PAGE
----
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ECON 331 MONEY AND CREDIT: PART II FINANCIAL MARKETS
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  • 1. Stock Market Stock Price The Market Price Expectations Efficient Market Hypothesis Evidence Course Topics PART II Financial Markets CH4 Understanding Interest Rates CH5 Behavior of Interest Rates CH6 Risk and Term Structure of Interest Rates CH7 The Stock Market
  • 2. Stock Market Stock Price The Market Price Expectations Efficient Market Hypothesis Evidence CHAPTER 7 The Stock Market 2000 450 1800 400 Real S&P 500 Stock Price Index Real S&P Composite Earnings 1600 350 1400 300 1200 250 1000 200 800 150 600 100 400 200 50 0 0 1870 1890 1910 1930 1950 1970 1990 2010 Year
  • 3. Stock Market Stock Price The Market Price Expectations Efficient Market Hypothesis Evidence So far we have looked at loans and debt securities, which are fixed income securities. Short run debt instruments (< 1 year) are traded in the money market. e.g. T-bills, commercial paper, certificates of deposit, federal funds Long run debt instruments (> 1 year) are traded in the capital market. e.g. T-notes and T-bonds, municipal bonds, corporate bonds, commercial loans, mortgages, consumer loans The other major component of the capital market is equity capital.
  • 4. Stock Market Stock Price The Market Price Expectations Efficient Market Hypothesis Evidence Aggregate US Household Portfolio Allocation other, 7.00% mortgages, 1.00% bond and equity funds, 10.00% equities, 33.00% money market funds, 5.00% savings and time deposits, 10.00% checkable deposits and US governement currency, 1.00% securities, 2.00% life insurance reserves, corporate bonds, 2.00% 2.00% tax exempt securities, 1.00% pension funds, 26.00%
  • 5. Stock Market Stock Price The Market Price Expectations Efficient Market Hypothesis Evidence Equities are shares of ownership, with no stated maturities. 1. Common stock: entitles the shareholder to vote at shareholders meetings, e.g. for electing board of directors Common stock shareholders are residual claimants on the income and net worth of a corporation. 2. Preferred stock: no voting rights but first claim on residual value of the firm in case of bankruptcy. Most equities offer dividends as payments out of net earnings of the firm. The stockholder’s liability in case of bankruptcy is limited to the value of the stock.
  • 6. Stock Market Stock Price The Market Price Expectations Efficient Market Hypothesis Evidence Stocks are traded on 1. Stock Exchanges, Orders are delivered to the trading floor (often electronically) Trades occur face-to-face in trading areas in auctions eg. NYSE (since 1792, 2750 listed companies) Indices: Dow Jones Industrial Average, NYSE Composite, NYSE US 100, S&P’s 500. 2. Decentralized Over-the-Counter (OTC) markets, stocks are traded electronically via a network of dealers, e.g. NASDAQ (since 1971, 3200 listed companies) Indices: NASDAQ Composite, NASDAQ 100
  • 7. Stock Market Stock Price The Market Price Expectations Efficient Market Hypothesis Evidence One-Period Valuation Model To value a stock, calculate the present discounted value of future cash flows. Discount using the required return on equity investment, rather than the interest rate. If you hold the stock for one year, the current price is: D1 P1 P0 = + 1 + ke 1 + ke P0 = Current stock price D1 = Dividend paid at the end of year 1 k e = Required return on equity investment P1 = Price at the end of year 1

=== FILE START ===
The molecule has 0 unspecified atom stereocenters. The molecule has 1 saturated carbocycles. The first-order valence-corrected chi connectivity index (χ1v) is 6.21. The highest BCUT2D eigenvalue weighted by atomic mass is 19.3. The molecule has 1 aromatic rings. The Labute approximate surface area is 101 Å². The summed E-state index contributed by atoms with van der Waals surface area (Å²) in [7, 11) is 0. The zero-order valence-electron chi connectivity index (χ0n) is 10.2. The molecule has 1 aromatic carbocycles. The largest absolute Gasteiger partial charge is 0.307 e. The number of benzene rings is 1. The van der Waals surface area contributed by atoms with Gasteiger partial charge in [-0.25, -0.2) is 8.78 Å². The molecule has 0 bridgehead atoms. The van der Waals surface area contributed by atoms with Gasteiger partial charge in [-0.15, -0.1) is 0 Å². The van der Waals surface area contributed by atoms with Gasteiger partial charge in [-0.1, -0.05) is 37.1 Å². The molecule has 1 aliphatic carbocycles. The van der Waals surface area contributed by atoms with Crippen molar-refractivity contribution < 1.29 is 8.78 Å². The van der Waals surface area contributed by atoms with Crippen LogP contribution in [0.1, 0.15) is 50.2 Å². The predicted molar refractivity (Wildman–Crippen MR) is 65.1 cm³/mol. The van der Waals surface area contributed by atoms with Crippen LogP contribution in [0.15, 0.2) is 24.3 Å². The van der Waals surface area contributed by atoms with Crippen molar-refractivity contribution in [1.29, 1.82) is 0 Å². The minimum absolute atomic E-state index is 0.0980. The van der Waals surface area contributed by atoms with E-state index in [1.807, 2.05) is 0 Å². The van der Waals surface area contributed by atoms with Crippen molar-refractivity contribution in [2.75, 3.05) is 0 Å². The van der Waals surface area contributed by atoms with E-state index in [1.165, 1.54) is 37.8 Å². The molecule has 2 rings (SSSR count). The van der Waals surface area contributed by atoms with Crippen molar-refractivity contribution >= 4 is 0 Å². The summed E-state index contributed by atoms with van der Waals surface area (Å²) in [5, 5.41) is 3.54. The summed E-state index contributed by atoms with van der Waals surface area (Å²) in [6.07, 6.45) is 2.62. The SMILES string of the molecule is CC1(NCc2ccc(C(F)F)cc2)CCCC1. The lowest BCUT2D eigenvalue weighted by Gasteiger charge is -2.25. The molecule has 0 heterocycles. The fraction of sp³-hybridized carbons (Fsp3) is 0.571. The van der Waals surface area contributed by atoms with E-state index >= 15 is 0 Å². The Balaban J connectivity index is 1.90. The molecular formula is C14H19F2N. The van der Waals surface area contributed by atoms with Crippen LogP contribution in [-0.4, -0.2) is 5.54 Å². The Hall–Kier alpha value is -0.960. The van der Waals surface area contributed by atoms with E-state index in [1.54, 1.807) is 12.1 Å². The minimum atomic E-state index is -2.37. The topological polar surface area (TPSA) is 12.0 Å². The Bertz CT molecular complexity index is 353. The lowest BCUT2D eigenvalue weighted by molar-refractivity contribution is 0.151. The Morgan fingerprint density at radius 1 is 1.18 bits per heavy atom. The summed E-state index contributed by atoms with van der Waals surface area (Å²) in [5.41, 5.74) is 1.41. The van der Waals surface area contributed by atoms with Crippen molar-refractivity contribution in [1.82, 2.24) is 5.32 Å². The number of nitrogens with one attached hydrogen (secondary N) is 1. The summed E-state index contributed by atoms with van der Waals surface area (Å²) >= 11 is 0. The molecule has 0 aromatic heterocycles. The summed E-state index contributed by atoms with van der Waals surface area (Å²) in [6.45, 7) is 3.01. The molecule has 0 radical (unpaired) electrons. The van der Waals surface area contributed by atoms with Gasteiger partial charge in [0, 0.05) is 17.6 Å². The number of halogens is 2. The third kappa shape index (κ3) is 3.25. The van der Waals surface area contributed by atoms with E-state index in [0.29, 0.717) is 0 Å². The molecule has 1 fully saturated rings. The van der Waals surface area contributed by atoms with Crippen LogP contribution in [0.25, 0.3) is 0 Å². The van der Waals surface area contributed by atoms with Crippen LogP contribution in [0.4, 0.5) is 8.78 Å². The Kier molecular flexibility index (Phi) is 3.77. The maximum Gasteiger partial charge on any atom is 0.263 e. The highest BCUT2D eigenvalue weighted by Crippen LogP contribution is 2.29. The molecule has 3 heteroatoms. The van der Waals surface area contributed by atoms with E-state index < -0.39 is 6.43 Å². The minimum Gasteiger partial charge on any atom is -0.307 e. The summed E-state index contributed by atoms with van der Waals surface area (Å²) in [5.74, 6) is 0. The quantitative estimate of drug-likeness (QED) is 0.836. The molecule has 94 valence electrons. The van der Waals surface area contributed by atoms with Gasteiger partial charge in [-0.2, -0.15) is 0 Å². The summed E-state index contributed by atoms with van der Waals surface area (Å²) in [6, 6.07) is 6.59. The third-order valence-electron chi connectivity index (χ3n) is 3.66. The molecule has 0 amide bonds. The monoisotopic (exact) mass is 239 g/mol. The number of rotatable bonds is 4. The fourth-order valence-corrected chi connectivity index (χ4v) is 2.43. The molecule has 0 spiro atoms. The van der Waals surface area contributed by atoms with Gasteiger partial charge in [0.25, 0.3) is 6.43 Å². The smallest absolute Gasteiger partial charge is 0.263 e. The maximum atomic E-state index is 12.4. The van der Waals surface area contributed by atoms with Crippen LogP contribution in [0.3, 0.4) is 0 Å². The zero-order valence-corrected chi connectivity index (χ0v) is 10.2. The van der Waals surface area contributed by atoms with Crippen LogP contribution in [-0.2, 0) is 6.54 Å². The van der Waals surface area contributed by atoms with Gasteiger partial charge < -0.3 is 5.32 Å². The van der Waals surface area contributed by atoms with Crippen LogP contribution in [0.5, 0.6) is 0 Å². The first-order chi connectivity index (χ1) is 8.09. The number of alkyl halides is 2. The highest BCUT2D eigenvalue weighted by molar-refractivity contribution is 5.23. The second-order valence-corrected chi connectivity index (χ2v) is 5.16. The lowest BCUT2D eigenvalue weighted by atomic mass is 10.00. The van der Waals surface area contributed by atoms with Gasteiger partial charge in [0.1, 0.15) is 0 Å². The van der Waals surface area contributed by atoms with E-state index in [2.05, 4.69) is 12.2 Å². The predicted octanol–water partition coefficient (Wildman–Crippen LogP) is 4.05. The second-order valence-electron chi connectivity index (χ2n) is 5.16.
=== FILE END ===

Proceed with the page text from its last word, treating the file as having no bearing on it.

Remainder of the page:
• 8. Stock Market Stock Price The Market Price Expectations Efficient Market Hypothesis Evidence One-Period Valuation Model Example: Suppose you want to earn a return of 12% on Intel stock. Intel promises to pay $0.16 dividend. You think next year’s price of Intel Stock is $60. $0.16 $60 P0 = + = $53.71 1 + 0.12 1 + 0.12 Your valuation of the stock is $53.71 Market price might be different.
  • 9. Stock Market Stock Price The Market Price Expectations Efficient Market Hypothesis Evidence Generalized Dividend Valuation Model Extend to n periods. The value of a stock is the present value of all future cash flows: D1 D2 Dn Pn P0 = + + ... + + 1 + ke (1 + k e )2 (1 + k e )n (1 + k e )n For n far in the future (n → ∞) ∞ Dt P0 = (1 + k e )t t=1 The stock value is the present value of the dividend stream from now into the infinite future. Why do stocks of firms that do not pay dividends have value?
  • 10. Stock Market Stock Price The Market Price Expectations Efficient Market Hypothesis Evidence The Gordon Growth Model Present value calculation is very complicated. Many firms strive to increase dividends at a yearly constant rate g . Under this assumption: D0 × (1 + g ) D0 × (1 + g )2 D0 × (1 + g )∞ P0 = + + ... + 1 + ke (1 + k e )2 (1 + k e )∞ D0 = Most recent dividend paid g = Expected dividend growth rate
  • 11. Stock Market Stock Price The Market Price Expectations Efficient Market Hypothesis Evidence The Gordon Growth Model If g < k e , this formula simplifies to D0 × (1 + g ) D1 P0 = e −g = e k k −g
  • 12. Stock Market Stock Price The Market Price Expectations Efficient Market Hypothesis Evidence How the Market Sets Prices Auctions on the trading floor. The price is set by the buyer willing to pay the highest price, i.e. the buyer with the highest valuation. Superior information about an asset reduces its risk and leads to a better valuation. Anytime new information is released, expectations change, and the price will change. Stock prices respond continuously to new pieces of information. Sales and profitability figures, new product releases,... Oil prices, political events,... Monetary Policy.
  • 13. Stock Market Stock Price The Market Price Expectations Efficient Market Hypothesis Evidence Monetary Policy and Stock Prices Monetary Policy affects stock prices in two ways: 1. Through k e : e.g. lower interest rates, bond returns decline, stock market investors are willing to accept lower equity returns → higher P0 2. Through g : lower interest rates, economy expands, profitability and dividends increase. → higher P0 Stock market investors hang on every word of the Fed Chairman and Committee Members. (Fed watching).
  • 14. Stock Market Stock Price The Market Price Expectations Efficient Market Hypothesis Evidence Formation of Expectations Expectations are crucial, but how are they formed? Xte denotes the expected value of X in period t Xt denotes the actual value of X in period t Extrapolative Expectations Xte = Xt−1 + α (Xt−1 − Xt−2 ) Adaptive Expectations: Xte = Xt−1 + α Xt−1 − Xt−1 e Regressive Expectations: ¯ Xte = Xt−1 + α X − Xt−1 ¯ X is long run equilibrium value.